Science Update

Study shows acetyl L-carnitine levels are decreased in patients with major depressive disorder

Acetyl L-carnitine is one of the most researched brain nutrients and has been shown to quickly enhance mental focus and energy. It has a similar structure to acetylcholine, and therefore, acetyl L-carnitine can stimulate acetylcholine receptors in the brain. The acetyl group allows it to cross the blood brain barrier, which does not occur with L-carnitine.  Acetyl L-carnitine will support the brain as well as do everything else that L-carnitine can.

Major depressive disorder (MDD) can be a challenge to treat from a traditional standpoint due to lack of biomarkers to provide specific treatment. According to a new study published earlier this week, researchers found that acetyl L-carnitine levels are decreased in patients with MDD. In addition, their analysis demonstrated that the degree of the deficiency correlated with both the severity and age of onset of MDD. Furthermore, they showed that the acetyl L-carnitine deficiency was greater in patients who had a history of treatment-resistant depression.

These results suggest that acetyl L-carnitine may be a valuable biomarker to help in the diagnosis of MDD as well as an important therapeutic nutrient to consider.

Last October I shared a review published in Psychosomatic Medicine in which researchers demonstrated that acetyl L-carnitine can significantly reduce depressive symptoms, and an insufficiency of acetyl L-carnitine can play a role in the risk of developing depression, suggesting dysregulation of fatty acids transport across the mitochondria.

In this earlier study, researchers reviewed 12 random controlled trials (RCTs), 11 in which acetyl L-carnitine was a monotherapy. In nine studies, there was a total 791 individuals, 231 treated with acetyl L-carnitine, 216 people treated with placebo and 20 individuals with no intervention. As a result, the analysis showed that acetyl L-carnitine significantly reduced depressive symptoms. The other 3 RCTs compared acetyl L-carnitine to antidepressants, with 162 individuals in each group. Acetyl L-carnitine demonstrated similar effectiveness compared to antidepressants in decreasing depressive symptoms.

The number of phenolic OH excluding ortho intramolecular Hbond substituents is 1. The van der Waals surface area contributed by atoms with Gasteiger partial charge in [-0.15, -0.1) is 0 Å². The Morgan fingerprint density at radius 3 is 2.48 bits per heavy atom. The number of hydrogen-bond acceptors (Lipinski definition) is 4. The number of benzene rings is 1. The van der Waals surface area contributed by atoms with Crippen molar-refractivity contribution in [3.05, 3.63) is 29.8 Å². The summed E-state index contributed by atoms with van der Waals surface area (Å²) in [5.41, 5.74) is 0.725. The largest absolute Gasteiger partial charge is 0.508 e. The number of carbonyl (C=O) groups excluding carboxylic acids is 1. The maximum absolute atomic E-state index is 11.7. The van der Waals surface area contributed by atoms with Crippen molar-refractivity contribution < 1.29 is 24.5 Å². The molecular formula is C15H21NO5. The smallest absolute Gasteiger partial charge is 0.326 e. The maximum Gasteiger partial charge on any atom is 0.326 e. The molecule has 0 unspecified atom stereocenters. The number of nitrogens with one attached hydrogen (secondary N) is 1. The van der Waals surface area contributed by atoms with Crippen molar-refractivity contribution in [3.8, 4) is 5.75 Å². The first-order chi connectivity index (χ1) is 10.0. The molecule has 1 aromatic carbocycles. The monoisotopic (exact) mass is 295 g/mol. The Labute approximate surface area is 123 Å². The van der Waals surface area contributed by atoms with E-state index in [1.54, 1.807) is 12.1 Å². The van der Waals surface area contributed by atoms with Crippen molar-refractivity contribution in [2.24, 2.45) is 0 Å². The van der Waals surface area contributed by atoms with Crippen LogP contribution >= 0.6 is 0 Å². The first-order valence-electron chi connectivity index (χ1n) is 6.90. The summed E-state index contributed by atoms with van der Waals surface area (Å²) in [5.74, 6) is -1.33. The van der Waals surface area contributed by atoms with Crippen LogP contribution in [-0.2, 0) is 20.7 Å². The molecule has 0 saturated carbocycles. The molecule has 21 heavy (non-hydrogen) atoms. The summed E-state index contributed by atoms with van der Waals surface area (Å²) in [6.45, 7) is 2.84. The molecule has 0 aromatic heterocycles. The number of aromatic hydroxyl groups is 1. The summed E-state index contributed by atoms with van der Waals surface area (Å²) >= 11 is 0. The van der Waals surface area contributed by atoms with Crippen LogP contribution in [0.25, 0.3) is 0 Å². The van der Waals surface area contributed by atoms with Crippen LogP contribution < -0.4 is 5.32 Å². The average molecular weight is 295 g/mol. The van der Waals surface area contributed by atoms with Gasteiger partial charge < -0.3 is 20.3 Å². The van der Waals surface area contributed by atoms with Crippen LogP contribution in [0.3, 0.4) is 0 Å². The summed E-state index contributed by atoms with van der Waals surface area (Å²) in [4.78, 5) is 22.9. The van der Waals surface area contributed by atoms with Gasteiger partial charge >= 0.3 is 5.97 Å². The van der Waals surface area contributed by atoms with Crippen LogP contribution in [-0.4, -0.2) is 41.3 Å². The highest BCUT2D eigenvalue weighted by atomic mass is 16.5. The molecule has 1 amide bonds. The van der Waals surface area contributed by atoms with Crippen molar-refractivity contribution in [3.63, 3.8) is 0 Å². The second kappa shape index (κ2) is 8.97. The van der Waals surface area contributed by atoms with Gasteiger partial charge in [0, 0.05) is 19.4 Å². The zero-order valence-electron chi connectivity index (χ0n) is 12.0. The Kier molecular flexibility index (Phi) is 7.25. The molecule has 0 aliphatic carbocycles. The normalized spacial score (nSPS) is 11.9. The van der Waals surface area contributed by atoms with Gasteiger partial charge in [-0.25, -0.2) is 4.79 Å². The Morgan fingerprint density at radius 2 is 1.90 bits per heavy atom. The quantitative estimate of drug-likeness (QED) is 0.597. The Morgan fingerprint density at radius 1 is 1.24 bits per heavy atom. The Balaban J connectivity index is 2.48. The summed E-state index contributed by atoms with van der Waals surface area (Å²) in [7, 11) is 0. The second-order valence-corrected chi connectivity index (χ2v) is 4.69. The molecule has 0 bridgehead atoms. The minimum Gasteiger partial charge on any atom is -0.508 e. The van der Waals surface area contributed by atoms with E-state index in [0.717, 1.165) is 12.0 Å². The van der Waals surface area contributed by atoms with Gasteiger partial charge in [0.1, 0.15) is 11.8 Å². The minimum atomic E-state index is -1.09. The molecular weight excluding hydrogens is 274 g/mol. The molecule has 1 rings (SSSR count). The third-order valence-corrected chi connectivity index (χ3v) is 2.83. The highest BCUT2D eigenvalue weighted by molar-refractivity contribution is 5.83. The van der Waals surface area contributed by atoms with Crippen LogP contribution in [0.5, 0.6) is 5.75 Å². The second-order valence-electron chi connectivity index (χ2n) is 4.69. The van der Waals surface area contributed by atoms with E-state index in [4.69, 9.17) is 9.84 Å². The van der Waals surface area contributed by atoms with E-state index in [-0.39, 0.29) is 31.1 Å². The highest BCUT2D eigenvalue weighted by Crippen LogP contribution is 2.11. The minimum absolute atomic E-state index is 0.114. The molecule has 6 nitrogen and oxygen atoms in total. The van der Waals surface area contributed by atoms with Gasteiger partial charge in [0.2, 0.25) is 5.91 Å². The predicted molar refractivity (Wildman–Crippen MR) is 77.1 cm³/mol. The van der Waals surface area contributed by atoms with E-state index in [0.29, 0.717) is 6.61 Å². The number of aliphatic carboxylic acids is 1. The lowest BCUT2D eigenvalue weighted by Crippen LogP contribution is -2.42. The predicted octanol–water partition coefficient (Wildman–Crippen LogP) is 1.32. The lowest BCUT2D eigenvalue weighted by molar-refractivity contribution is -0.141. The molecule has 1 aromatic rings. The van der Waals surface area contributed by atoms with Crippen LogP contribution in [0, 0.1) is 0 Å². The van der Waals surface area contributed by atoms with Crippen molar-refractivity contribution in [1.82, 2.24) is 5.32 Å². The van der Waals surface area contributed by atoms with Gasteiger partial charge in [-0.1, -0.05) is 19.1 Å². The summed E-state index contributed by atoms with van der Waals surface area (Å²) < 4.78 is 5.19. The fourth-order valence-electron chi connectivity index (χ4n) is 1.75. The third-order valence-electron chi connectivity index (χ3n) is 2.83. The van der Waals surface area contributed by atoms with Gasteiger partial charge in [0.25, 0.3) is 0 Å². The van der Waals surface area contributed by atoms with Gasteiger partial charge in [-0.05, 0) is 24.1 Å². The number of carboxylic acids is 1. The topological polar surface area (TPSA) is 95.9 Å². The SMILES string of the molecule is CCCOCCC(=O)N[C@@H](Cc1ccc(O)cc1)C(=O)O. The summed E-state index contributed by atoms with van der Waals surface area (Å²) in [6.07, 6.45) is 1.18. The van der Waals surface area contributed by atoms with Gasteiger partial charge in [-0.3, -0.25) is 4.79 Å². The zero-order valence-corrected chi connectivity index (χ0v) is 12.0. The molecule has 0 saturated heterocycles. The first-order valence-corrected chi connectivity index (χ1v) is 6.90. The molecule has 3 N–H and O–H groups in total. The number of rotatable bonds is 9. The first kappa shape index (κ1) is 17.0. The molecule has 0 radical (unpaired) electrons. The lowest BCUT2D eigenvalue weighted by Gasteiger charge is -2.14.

Most people associate acetyl L-carnitine with helping to prevent age-related memory decline and slowing Alzheimer's; however, it is also very effective for increasing mental focus, energy, and optimizing brain health. Acetyl L-carnitine increases dopamine, which enhances focus and motivation. Most individuals dose acetyl L-carnitine between 500 mg - 3000 mg a day, depending on the application. This is one of those nutrients individuals feel an increase in focus and energy within about 15 to 20 minutes. There are no side effects and only long term benefits on brain health and function.

Additional brain supportive nutrients to consider include GPC, CDP-choline, Ginkgo biloba, phosphatidylserine, saffron, vitamin B12, folate, and fish oil. GPC and CDP-choline are water soluble forms of choline that can cross the blood brain barrier and support brain health. These help make more acetylcholine and neurotransmitters, as well as phosphatidylcholine in the cell membranes. In addition, phosphatidylserine is an essential nutrient for brain function and is not found in the diet. Research has demonstrated that phosphatidylserine improves depressive symptoms, memory, and behavior.

By Michael Jurgelewicz, DC, DACBN, DCBCN, CNS


Source: Nasca C, Bigio B, et al. Acetyl-l-carnitine deficiency in patients with major depressive disorder. Proc Natl Acad Sci U S A. 2018 Jul 30. pii: 201801609. doi: 10.1073/pnas.1801609115.